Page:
On November 6, the Congressional Sportsmen’s Foundation (CSF) submitted a letter to the Oregon Fish and Wildlife Commission recommending that the Commission proceed with the Oregon Department of Fish and Wildlife’s (ODFW) request to remove the gray wolf from the state endangered species list.
On November 9, the Commission followed the suggestion from ODFW and the sportsmen’s community and voted to remove wolves from the state’s endangered species list at a vote of 4 to2. The decision means that ODFW will be able to move forward with implementing the next phase of the state’s Wolf Plan, which was developed in 2005 after extensive outreach and discussion among a wide range of interests. The wolf population in Oregon has exceeded the benchmarks outlined in the Wolf Plan, demonstrating that a delisting was warranted and that ODFW is capable of managing the species into the future. Delisting wolves in Oregon gives the state greater flexibility to establish and achieve management objectives that will help to mitigate predation on wildlife and livestock while ensuring healthy wolf populations.
ODFW has noted that Oregon’s wolf population “Is projected to continue to increase,” and “The overall probability of extinction is very low and genetic variation is high.” Delisting gray wolves in Oregon keeps within the tenets of the North American Model of Wildlife Conservation, which aims to utilize the best-available science when determining management goals and methods for a particular species. This science-based ethic has driven hugely successful efforts to restore key wildlife species across the United States, including white-tailed deer, wild turkeys, and numerous waterfowl species, among many others.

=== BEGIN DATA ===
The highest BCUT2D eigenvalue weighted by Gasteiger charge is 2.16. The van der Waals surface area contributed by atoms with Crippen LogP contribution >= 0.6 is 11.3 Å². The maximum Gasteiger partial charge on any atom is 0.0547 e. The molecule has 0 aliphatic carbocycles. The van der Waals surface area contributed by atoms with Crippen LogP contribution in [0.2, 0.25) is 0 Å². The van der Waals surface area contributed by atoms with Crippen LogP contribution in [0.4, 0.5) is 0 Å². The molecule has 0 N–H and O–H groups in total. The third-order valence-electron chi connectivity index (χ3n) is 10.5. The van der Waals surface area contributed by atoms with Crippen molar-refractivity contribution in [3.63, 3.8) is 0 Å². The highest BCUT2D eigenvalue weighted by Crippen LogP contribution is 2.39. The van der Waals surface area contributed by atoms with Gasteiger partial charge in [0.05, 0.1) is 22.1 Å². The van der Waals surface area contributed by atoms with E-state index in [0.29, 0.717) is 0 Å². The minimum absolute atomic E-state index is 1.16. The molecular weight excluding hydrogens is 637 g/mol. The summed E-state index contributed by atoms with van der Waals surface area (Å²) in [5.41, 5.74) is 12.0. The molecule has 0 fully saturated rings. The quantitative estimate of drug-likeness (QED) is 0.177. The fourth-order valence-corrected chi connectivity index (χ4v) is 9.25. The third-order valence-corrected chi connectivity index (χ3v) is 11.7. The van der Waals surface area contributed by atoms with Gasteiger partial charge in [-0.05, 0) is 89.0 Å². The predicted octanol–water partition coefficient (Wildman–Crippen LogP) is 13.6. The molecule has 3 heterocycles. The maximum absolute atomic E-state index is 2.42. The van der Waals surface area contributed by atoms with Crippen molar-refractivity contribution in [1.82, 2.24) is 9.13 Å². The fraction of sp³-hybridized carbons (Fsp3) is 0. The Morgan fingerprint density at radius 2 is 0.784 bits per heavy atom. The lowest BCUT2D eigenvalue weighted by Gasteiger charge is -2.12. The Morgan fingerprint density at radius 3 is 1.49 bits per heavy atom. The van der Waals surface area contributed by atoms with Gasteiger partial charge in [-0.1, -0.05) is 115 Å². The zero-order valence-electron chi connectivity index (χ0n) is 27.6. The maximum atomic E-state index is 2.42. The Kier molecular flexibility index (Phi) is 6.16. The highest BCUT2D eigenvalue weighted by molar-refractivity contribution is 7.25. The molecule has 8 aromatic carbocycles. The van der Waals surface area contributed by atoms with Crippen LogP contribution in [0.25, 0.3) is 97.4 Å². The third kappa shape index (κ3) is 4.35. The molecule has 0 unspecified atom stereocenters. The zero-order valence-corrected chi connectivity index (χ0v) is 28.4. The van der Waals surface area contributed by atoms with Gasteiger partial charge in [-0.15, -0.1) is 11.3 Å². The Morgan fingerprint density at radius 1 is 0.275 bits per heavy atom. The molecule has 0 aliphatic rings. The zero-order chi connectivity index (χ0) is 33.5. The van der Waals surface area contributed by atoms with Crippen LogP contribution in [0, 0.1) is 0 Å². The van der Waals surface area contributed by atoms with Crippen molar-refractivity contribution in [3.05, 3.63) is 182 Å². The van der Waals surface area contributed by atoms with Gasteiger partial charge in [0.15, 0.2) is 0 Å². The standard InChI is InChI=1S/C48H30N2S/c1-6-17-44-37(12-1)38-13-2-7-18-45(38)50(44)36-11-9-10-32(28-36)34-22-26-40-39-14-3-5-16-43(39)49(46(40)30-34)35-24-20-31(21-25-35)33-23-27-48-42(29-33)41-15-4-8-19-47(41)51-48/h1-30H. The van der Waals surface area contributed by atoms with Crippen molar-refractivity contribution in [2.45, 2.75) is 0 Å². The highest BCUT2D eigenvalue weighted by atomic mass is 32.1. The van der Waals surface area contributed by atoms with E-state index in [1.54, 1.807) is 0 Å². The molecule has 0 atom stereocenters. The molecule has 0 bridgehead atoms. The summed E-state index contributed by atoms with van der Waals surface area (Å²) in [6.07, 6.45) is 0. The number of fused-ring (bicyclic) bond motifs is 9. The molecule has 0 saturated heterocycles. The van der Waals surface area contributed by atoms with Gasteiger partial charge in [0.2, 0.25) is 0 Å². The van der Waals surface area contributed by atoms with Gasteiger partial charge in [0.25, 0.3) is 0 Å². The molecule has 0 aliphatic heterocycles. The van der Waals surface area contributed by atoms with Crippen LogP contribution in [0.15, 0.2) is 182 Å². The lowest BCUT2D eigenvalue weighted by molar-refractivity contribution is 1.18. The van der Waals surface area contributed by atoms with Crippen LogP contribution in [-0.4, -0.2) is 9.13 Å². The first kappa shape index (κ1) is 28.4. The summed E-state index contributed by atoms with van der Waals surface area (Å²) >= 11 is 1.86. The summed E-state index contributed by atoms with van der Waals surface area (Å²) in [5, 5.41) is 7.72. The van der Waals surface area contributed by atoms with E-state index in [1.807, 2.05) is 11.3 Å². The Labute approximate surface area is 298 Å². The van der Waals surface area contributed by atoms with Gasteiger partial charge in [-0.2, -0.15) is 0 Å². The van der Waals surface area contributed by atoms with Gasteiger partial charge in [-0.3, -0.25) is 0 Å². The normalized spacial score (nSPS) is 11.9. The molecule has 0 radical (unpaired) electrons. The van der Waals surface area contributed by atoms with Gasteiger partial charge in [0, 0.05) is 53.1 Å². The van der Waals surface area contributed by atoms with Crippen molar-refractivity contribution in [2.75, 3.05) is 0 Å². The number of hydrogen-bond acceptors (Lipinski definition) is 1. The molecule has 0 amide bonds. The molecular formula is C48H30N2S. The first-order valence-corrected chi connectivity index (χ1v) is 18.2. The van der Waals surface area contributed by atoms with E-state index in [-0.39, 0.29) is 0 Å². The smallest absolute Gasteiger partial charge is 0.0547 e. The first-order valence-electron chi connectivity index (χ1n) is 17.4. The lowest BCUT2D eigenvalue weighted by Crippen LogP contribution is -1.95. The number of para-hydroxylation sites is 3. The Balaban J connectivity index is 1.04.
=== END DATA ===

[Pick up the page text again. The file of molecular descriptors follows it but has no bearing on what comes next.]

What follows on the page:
Safeguarding hunting opportunities in Oregon will ensure that all Oregonians will continue to reap the economic and conservation benefits provided by the state’s hunting community. Approximately 196,400 people hunt in Oregon each year, generating $248 million in annual economic activity in the state and accounting for over 3,700 Oregon jobs, in addition to providing over $27 million per year in state and local tax revenues.
Studies conducted at both the state and federal level have found that the number of hunters and trappers have been on a generally declining trend over the past several decades. To increase recruitment, retention, and reactivation (R3) of hunters and trappers, which initiative do you think would have the greatest impact?